Keith J. Powell
Barack Obama was about to be elected president and my grandfather was about to die. As summer became fall, both felt increasingly inevitable. It was just a matter of time.
Obama’s candidacy seemed the perfect antidote to the political poison of the last few years, his historic campaign a lifeboat I could swim towards at a time when I felt personally and professionally adrift. During those final hot months, I knocked on doors, I donated, I blogged. I lobbied my grandparents. My mom warned me it was pointless. I told her, Yes, we can.
My grandfather was a bow-tied Midwestern buddha in dark-rimmed glasses. A small-town doctor in the rust belt in the years before the area rusted over, when he spoke, people listened, leaned in, and nodded. Even towards the end, he loomed like a stone cathedral—albeit one in collapse. Frail, nearly blind, but still a formidable catholic authority in whose presence even skeptics genuflected.
We had little in common, and a chasm separated our temperaments, my tempestuous melancholy contrasting sharply with his measured tranquility. One of sixteen grandchildren, I worried he viewed me as the frayed thread in his line. In fact, I have just three memories of time spent alone with him.
Memory 1: We are walking hand in hand in their backyard towards a swing set. I’m very young. He smells like Old Spice and is singing a song.
Poor Rosie O’Grady,
she was a lady by birth.
She got tired of living and
decided to leave the earth.
She swallowed a tapeline
but dying by inches was hard.
So, she went out to the garden and
lay down, and died by the yard.
When I saw Doris Kerns Goodwin promoting Team of Rivals: The Political Genius of Abraham Lincoln, and heard murmurs of how candidate Obama planned to use it as a blueprint for his administration, I conceived an absurd Rube Goldberg-like scheme. My grandma had long harbored a fascination with Mary Todd Lincoln, collecting countless biographies and dolling out bits of trivia like hard candy to the grandkids. Preying upon this affinity, I’d sway her using Team of Rivals. She’d convince my grandfather. Their votes would trigger a cascade of similar Republican defections tipping Ohio blue, culminating in Obama’s inauguration. Ohio was the swing state, after all.
Memory 2: The morning of my sister’s high school graduation, my grandma asks me to take my grandfather to lunch while she helps my mom prepare for the party. Over grilled cheeses and soup at Frisch's Big Boy, he tells me about his college roommate — a friend who was drafted in World War II and never came home.
Two weeks before election day, I got the call that he’d died. Family was gathering, and I was to help write his obituary. On my drive up, I stopped at bookstore after bookstore, hunting for a copy of Team of Rivals for my grandma. It was sold out everywhere, and it was inconceivable that I would walk into their house — her house now — without it, my coiled grief manifesting in a need to see my ridiculous plot through. After finally locating a single copy in Columbus, it took me three more highway exits to decide I needed one for myself too. After all, I wasn’t assigning a book report. This was a journey I was asking her to take with me. It was three more stops before I found another copy of the sprawling tome.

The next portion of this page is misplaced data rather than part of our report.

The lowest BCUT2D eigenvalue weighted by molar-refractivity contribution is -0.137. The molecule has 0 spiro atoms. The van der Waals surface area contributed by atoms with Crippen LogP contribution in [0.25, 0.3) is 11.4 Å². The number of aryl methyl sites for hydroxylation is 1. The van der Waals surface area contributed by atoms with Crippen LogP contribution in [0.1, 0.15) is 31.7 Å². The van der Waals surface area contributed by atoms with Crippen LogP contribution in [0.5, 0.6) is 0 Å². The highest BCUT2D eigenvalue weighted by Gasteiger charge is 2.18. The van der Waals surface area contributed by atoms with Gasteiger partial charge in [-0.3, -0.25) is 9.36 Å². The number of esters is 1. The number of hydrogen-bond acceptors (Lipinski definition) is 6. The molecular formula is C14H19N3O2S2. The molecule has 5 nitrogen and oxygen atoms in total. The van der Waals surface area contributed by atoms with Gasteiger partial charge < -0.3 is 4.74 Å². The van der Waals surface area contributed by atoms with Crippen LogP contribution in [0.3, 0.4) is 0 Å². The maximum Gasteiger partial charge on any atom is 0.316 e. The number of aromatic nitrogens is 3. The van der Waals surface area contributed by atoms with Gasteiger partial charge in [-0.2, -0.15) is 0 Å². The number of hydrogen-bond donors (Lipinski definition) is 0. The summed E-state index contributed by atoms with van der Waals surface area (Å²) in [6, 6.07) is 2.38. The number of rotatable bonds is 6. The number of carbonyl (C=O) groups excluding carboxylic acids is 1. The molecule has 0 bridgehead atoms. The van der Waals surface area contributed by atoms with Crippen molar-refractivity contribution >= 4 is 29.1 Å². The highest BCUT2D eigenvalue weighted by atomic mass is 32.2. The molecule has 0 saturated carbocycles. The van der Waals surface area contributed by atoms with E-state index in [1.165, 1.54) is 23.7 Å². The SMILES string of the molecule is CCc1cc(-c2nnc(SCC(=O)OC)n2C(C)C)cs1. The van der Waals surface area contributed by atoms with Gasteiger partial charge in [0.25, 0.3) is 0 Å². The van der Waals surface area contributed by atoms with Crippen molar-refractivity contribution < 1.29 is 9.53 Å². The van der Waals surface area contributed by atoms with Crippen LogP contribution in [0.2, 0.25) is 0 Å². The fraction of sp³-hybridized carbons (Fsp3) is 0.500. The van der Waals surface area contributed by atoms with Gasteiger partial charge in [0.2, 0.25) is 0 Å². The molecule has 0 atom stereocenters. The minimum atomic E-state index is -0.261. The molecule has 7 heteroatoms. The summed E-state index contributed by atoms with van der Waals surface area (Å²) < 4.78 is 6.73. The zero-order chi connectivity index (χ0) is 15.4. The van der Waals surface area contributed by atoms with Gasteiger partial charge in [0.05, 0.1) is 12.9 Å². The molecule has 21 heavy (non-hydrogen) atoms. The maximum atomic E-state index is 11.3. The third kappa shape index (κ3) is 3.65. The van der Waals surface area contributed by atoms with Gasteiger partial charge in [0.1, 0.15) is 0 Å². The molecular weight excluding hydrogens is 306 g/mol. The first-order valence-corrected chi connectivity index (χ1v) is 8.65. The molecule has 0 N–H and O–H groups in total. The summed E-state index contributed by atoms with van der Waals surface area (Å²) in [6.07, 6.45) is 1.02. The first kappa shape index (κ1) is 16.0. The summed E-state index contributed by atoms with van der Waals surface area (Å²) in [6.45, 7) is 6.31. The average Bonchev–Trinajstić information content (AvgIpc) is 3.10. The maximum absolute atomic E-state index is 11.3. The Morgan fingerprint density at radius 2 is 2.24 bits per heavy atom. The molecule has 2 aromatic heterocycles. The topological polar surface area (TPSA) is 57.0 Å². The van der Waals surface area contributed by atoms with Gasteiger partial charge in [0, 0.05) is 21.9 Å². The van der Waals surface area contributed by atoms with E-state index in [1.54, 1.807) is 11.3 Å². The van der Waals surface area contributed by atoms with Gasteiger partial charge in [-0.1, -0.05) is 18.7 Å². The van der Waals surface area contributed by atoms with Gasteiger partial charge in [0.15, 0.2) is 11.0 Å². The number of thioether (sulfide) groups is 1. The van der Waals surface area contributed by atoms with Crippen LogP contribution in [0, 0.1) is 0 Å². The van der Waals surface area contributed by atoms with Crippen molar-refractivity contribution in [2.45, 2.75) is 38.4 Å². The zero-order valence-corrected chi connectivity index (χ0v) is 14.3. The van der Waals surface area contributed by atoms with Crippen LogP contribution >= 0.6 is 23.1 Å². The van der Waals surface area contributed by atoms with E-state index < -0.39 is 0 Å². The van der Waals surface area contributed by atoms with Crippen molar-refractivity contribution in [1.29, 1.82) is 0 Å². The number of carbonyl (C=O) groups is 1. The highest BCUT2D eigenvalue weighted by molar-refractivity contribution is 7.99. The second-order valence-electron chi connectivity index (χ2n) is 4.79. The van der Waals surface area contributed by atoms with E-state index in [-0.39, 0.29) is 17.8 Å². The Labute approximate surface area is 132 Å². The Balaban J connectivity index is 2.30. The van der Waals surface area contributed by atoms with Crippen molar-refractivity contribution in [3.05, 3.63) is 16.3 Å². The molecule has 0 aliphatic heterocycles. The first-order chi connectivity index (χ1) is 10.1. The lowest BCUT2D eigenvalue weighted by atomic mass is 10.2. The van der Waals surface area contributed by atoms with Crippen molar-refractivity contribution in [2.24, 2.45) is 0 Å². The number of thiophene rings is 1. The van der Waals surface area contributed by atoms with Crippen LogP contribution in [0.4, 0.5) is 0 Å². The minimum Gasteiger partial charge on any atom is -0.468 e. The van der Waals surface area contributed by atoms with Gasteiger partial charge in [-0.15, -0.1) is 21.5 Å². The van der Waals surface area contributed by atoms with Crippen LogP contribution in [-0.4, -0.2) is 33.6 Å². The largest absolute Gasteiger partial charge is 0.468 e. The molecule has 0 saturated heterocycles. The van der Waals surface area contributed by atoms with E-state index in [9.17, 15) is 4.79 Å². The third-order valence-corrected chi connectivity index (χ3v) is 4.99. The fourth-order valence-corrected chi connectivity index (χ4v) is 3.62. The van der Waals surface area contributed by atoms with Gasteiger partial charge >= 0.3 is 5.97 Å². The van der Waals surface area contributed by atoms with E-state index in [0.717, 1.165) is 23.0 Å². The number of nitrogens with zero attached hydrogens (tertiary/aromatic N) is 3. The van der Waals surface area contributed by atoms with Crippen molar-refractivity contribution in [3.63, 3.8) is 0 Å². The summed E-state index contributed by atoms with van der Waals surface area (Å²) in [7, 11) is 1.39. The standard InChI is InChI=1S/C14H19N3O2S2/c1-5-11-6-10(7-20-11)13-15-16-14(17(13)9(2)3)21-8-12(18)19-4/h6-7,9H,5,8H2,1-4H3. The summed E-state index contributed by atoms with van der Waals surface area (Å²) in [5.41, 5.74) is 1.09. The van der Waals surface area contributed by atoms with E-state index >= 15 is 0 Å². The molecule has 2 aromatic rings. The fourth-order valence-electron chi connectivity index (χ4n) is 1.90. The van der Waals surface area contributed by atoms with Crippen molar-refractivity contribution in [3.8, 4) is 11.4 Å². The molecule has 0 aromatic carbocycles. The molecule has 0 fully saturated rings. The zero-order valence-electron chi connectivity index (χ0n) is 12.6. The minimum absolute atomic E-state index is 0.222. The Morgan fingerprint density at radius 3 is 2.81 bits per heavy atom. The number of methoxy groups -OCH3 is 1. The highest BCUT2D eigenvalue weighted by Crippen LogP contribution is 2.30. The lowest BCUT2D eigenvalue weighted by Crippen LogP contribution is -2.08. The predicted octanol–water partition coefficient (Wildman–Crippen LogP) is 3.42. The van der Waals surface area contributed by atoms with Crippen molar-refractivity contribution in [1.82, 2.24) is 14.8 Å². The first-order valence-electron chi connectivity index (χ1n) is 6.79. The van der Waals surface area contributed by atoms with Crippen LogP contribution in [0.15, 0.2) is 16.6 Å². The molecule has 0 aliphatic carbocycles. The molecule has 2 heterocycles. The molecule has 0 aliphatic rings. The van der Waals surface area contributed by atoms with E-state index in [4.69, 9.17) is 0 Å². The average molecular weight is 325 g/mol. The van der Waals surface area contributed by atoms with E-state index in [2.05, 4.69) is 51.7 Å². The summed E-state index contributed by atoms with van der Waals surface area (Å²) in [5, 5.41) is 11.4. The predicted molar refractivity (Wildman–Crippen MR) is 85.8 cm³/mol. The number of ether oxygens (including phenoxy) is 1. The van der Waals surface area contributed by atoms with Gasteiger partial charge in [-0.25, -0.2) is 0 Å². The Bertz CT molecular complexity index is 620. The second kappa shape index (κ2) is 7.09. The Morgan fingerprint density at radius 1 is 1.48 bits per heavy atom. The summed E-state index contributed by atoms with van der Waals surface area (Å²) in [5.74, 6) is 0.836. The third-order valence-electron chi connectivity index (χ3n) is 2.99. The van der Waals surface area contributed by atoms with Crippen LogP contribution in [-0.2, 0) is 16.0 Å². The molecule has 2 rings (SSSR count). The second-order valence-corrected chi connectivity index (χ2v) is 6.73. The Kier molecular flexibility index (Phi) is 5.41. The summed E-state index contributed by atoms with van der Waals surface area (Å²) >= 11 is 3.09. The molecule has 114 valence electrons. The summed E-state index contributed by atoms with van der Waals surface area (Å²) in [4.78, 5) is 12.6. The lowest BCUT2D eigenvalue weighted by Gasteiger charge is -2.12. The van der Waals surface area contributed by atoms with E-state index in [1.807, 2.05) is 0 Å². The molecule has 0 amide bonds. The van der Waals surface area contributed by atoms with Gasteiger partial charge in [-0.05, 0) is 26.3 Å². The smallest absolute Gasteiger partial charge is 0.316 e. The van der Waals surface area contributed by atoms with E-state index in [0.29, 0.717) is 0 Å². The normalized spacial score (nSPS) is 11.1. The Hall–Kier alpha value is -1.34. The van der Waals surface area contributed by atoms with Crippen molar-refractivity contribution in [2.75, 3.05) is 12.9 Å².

A week after his funeral, my mom mentioned to my grandma that she planned to vote for Obama.
Tut-tutting, my grandma warned her, “Your father will be spinning in his grave.”
It was roughly this time that I googled “Poor Rosie O’Grady,” the strange little song he sang to me when I was young. I never conclusively uncovered its origins, only that most places record it as “Sweet Rosie O’Grady.” Sweet, not poor.
Memory 3: We’re alone in his hospital room. He looks impatient for this all to be over with, embarrassed by the fuss. I want to ask if he has any final wisdom to share but can’t think of a way to do so that doesn’t sound melodramatic. Before leaving, I change “Mr.” to “Dr.” on the whiteboard near his TV. It’s the least I can do.
Two years into President Obama’s disappointing, timid first term, I discover two facts about my grandfather.
Fact 1: He wrote agonizing poetry about depression. One repeats “I want to die” over and over in an increasingly chaotic scrawl that could easily be mistaken for a suicide note.
Fact 2: He never told anyone else in the family the story about his roommate killed in the war.
These twin revelations inspire me, at last, to crack my unopened copy of Team of Rivals. During my childhood, my grandma’s passion for Mrs. Lincoln seemed inscrutable. Now, reading the voluminous work, it’s clear that she saw herself in the sixteenth president’s wife, a complicated woman married to a revered man struggling against his own darkness.
I cradle these discoveries for what they are — an unexpected but precious inheritance.